As a quick aside, the writers who described this story do not raise this question, but I think we can and should ask why women decide these men are worthy fathers. In Lily’s case, it appears that she was choosier about whom she should marry than with whom she should have a child, and this is a very common situation in the United States today. Carl is an example of the child man I explained earlier. He happens to have a child himself, but that does not seem to have made him grow up.
I want to give you a summary of what has happened to the child man. There have been huge changes in the labor market, but young men have not adapted to it. That is partly an existential problem. Boys and young men find themselves facing a predicament that is really unique in human history. In the past, a boy grew up knowing he had a crucial role to play in society, that is in raising the next generation. Boys knew they had to become hunters or farmers or shoe makers or plumbers or lawyers because it was the only way for both them and their families to survive. That is no longer the case. “I can support myself,” says Lily, “I always have.” And now for another example of where this all takes us. Many single women are now using sperm donors to have their children, so many that we are now seeing a T-shirt with a disturbing slogan: “My daddy’s name is Donor.” Today’s young men, instead of knowing they have a vital place in society, grow up with the distinct impression, often based on their own home life, that men are optional and possibly even superfluous in family life. These boys have to wonder where they fit in, who needs them anyway. You might forgive them for shrugging their shoulders, quitting their jobs or refusing to look for one in the first place, having another beer, and letting women handle things.
Kay S. Hymowitz is the William E. Simon Fellow at the Manhattan Institute, a contributing editor of City Journal, and the author most recently of Manning Up: How the Rise of Women Has Turned Men into Boys.
 Madeline Boardman, “Katy Perry Wants Kids With or Without a Man,” Us Weekly, July 30, 2014, available at http://www.usmagazine.com/celebrity-news/news/katy-perry-wants-kids-with-or-without-a-man-its-2014-2014307.
 Catalyst, “Women CEOs of the S&P 500” (New York: Catalyst, February 1, 2016), available at http://www.catalyst.org/knowledge/women-ceos-sp-500.
 “Collaborating for Student Success, Part II: Student Achievement,” The Metlife Survey of the American Teacher (2009), available at https://www.metlife.com/assets/cao/contributions/foundation/american-teacher/MetLife_Teacher_Survey_2009_Part_2.pdf.
 Marcus A. Winter and Jay P. Greene, Leaving Boys Behind: Public High School Graduation Rates, Manhattan Institute, April 18, 2006, available at https://www.manhattan-institute.org/html/leaving-boys-behind-public-high-school-graduation-rates-5829.html.
 Mark Hugo Lopez and Ana Gonzalez-Barrera, “Women’s College Enrollment Gains Leave Men Behind,” Fact Tank, Pew Research Center, March 6, 2014, available at http://www.pewresearch.org/fact-tank/2014/03/06/womens-college-enrollment-gains-leave-men-behind/.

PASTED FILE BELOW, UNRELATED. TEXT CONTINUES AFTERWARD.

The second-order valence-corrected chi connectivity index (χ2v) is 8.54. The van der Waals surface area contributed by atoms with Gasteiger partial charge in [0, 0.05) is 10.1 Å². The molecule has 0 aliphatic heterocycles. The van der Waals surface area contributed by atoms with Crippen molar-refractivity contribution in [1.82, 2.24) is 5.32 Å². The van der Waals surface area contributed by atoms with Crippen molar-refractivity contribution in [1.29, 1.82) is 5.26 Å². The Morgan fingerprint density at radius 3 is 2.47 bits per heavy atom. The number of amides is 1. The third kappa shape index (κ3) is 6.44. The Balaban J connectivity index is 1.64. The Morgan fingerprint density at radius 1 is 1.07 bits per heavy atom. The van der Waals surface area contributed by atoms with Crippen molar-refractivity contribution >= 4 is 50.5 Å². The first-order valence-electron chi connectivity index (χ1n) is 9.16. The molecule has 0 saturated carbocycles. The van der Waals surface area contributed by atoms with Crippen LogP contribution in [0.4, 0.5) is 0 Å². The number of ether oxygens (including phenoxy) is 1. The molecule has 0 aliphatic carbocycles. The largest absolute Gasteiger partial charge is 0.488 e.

Andresse St. Rose and Catherine Hill, Women in Community Colleges (Washington, D.C.: American Association of University Women, 2013).
 Nathan E. Bell, Graduate Enrollment and Degrees: 1997-2007, Revised November 2008, Council of Graduate Schools, Office of Research and Policy Analysis, available at http://www.cgsnet.org/ckfinder/userfiles/files/R_ED2007.pdf.
 Graduate Enrollment and Degrees, Fine Field Report: 2001-2011, Council of Graduate Schools, November 30, 2012, available at http://cgsnet.org/graduate-enrollment-and-degrees-fine-field-report-2001-2011.
 Michael Greenstone, quoted in “Study of Men’s Falling Income Cites Single Parents,” New York Times, March 20, 2013. Article by Binyamin Applebaum, available at http://www.nytimes.com/2013/03/21/business/economy/as-men-lose-economic-ground-clues-in-the-family.html?_r=0.
 “Employment Rates and Unemployment Rates by Educational Attainment,” National Center for Education Statistics, last updated May 2015, available at http://nces.ed.gov/programs/coe/indicator_cbc.asp.
 Rich Morin, “The Disappearing Male Worker,” Fact Tank, Pew Research Center, September 3, 2013, available at http://www.pewresearch.org/fact-tank/2013/09/03/the-disappearing-male-worker/.
 Marianne Bertrand and Jessica Pan, “The Trouble with Boys: Social Influences and the Gender Gap in Disruptive Behavior,” National Bureau of Economic Research Working Paper No. 17541, October 2011, 6, available at http://www.nber.org/papers/w17541.pdf.
 Ibid., 9.
 Cynthia C. Harper and Sara S. McLanahan, “Father Absense and Youth Incarceration,” Journal of Research on Adolescence 14.3 (September 2004): 369-97.
 Paul Amato, “The Impact of Family Formation Change on the Cognitive, Social, and Emotional Well-Being of the Next Generation,” The Future of Children 15.2 (Fall 2005): 75-96.
 “Recent Declines in Nonmarital Childbearing in the United States,” National Center for Health Statistics Data Brief No. 162, August 2014, available at http://www.cdc.gov/nchs/products/databriefs/db162.htm.
 Cf. Robert I. Lerman and W. Bradford Wilcox, For Richer, For Poorer: How Family Structures Economic Success in America, American Enterprise Institute, 2014, available at http://www.aei.org/publication/for-richer-for-poorer-how-family-structures-economic-success-in-america/.
 June Carbone and Naomi Cahn, Marriage Markets: How Inequality is Remaking the American Family (New York: Oxford University Press, 2014).
 Naomi Cahn and June Carbone, “Just Say No: For White Working-Class Women, It Makes Sense to Stay Single Mothers,” Slate, April 22, 2014.